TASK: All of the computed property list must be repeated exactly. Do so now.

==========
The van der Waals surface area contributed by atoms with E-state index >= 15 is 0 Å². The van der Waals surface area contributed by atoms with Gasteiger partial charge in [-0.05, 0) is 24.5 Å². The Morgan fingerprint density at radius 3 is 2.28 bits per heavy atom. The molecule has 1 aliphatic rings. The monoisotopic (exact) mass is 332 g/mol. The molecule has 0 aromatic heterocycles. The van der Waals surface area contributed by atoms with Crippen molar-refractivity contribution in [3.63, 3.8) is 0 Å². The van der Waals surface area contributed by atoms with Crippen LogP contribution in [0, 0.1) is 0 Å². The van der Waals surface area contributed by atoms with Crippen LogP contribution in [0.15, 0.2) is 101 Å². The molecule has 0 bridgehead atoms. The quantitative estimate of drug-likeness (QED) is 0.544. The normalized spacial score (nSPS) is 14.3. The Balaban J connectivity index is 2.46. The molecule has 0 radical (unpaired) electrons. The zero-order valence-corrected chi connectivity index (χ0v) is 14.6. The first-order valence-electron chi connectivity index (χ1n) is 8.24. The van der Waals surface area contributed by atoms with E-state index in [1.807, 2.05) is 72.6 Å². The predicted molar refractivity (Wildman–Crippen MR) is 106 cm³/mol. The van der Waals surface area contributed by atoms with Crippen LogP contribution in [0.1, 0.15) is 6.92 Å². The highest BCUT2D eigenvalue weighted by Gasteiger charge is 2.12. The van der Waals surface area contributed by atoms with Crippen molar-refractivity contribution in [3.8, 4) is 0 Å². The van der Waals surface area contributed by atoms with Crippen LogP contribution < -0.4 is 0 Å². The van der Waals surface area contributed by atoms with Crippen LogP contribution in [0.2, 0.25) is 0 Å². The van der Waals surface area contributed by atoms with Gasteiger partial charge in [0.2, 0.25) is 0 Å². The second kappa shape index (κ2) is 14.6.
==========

The van der Waals surface area contributed by atoms with E-state index >= 15 is 0 Å². The van der Waals surface area contributed by atoms with Gasteiger partial charge in [-0.05, 0) is 24.5 Å². The Morgan fingerprint density at radius 3 is 2.28 bits per heavy atom. The molecule has 1 aliphatic rings. The monoisotopic (exact) mass is 332 g/mol. The molecule has 0 aromatic heterocycles. The van der Waals surface area contributed by atoms with Crippen molar-refractivity contribution in [3.63, 3.8) is 0 Å². The van der Waals surface area contributed by atoms with Crippen LogP contribution in [0, 0.1) is 0 Å². The van der Waals surface area contributed by atoms with Crippen LogP contribution in [0.15, 0.2) is 101 Å². The molecule has 0 bridgehead atoms. The quantitative estimate of drug-likeness (QED) is 0.544. The normalized spacial score (nSPS) is 14.3. The Balaban J connectivity index is 2.46. The molecule has 0 radical (unpaired) electrons. The zero-order valence-corrected chi connectivity index (χ0v) is 14.6. The first-order valence-electron chi connectivity index (χ1n) is 8.24. The van der Waals surface area contributed by atoms with E-state index in [1.807, 2.05) is 72.6 Å². The predicted molar refractivity (Wildman–Crippen MR) is 106 cm³/mol. The van der Waals surface area contributed by atoms with Crippen LogP contribution in [0.1, 0.15) is 6.92 Å². The highest BCUT2D eigenvalue weighted by Gasteiger charge is 2.12. The van der Waals surface area contributed by atoms with Crippen molar-refractivity contribution in [3.8, 4) is 0 Å². The van der Waals surface area contributed by atoms with Crippen LogP contribution < -0.4 is 0 Å². The van der Waals surface area contributed by atoms with Crippen LogP contribution in [0.2, 0.25) is 0 Å². The van der Waals surface area contributed by atoms with Gasteiger partial charge in [0.2, 0.25) is 0 Å². The second kappa shape index (κ2) is 14.6.